CREATED Jul. 2, 2013
Las Vegas, NV (KTNV) -- Most of us need some professional help when we run into computer problems at home. But with so much private information on our devices these days, it's important to know who you're hiring. But, a Valley man learned the hard way, you've got to do your homework.
"My computer was running a little erratic or slow. I was getting some pop ups and stuff," said Mike Layne.
He didn't have to go far to find help. That's because an IT service company actually called him first.
"They were aware of a problem with my computer through the Microsoft Windows app that I had," said Mike.
It was last month when Mike heard from Microtec Support, "Basically said they were affiliated with Microsoft."
They sent Mike a contract. For $540, Microtec Support would provide a lifetime of anti-virus software. Mike said it sounded like a good deal, so he gave them his credit card number, and the company started the repairs right away.
"He said go get in front of your computer and he had me typing in coded letters, and that gave them access to my computer," explained Mike.
He was told the repair time would be about 24 hours. But he waited 3 days and said he didn't touch his computer. When he finally checked it, he said things were even worse.
"It would have pop-ups and it would just go to different screens. It was real hard to turn on, to even gain access to," said Mike.
He said he called Microtec Support, and they offered to try fixing it again.
"I said I don't want you touching my computer anymore. You've ruined it to the point where, I might have to buy a new one," said Mike.
That's when he decided to call Contact 13, and we reached out to Microtec Support. The Florida-based company said they installed anti-virus software and all the essential tools to protect Mike's computer. The company said everything was working when they were done, and that Mike actually filled out what they call a "satisfaction note."
But Mike said he never completed anything like that. Microtec Support also said they were contacted by Mike's credit card company, and had to refund his money. Again, Mike said not true. He does want his money back and paying with his credit card does give Mike some recourse. But he said he hasn't started the process of disputing the charges, and none of the money has been refunded to his account. And that's not all. Remember how this all started?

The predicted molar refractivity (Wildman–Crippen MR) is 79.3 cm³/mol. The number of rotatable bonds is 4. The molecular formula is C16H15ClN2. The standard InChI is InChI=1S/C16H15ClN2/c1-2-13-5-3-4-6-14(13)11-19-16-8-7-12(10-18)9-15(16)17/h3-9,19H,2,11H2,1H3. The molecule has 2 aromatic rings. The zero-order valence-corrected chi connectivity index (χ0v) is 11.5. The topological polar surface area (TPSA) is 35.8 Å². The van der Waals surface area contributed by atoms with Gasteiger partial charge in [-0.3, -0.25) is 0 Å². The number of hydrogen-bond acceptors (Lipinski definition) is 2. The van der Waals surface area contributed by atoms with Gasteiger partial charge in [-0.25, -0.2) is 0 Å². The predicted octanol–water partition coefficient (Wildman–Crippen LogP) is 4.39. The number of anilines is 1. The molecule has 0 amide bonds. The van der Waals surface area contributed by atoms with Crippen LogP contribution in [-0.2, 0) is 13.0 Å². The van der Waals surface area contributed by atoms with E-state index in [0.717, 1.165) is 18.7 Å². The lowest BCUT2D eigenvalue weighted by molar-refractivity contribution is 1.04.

"These guys kept calling me," said Mike.
He said he got several unsolicited phone calls from Microtec Support before hiring them. Contact 13 spoke with local IT service provider Anexeon, which said it is possible for someone to see what's happening on your computer. But only if you willingly give them access, or you unknowingly download malware onto your device.
Contact 13 wondered how Microtec Support, located in Florida, knew Mike was having computer problems here in Nevada. They didn't answer that question. But Microtec Support is now accusing Mike of fraud, for trying to get his money back after receiving their service.
So what should you do, if you need help with your computer?
"You want to actually vet these companies before you actually hand over your computer or give them access to your computer," said Katie Robison with the Better Business Bureau of Southern Nevada.
She said get at least 3 bids. If you can, pick a company with a physical location you can actually visit. And before handing over your device, "You want to back up your entire computer. Back up all of your files."
In Mike's case, he didn't do that. And he said that worries him, because he doesn't know who may have gained access to his personal info, "I have some information. My daughter has a lot of her information on there. My wife has some, probably our social security numbers, our birth dates."
So here's the Contact 13 bottom line. Before you hand over your computer for repairs, make the initial call to the business, so you know exactly who you're dealing with.
We reached out to Microsoft to confirm if Microtec Support is affiliated. Microsoft wouldn't comment specifically about Microtec Support.
If you have an issue after getting calls about computer repair or other services, you can file a complaint with the Federal Trade Commission.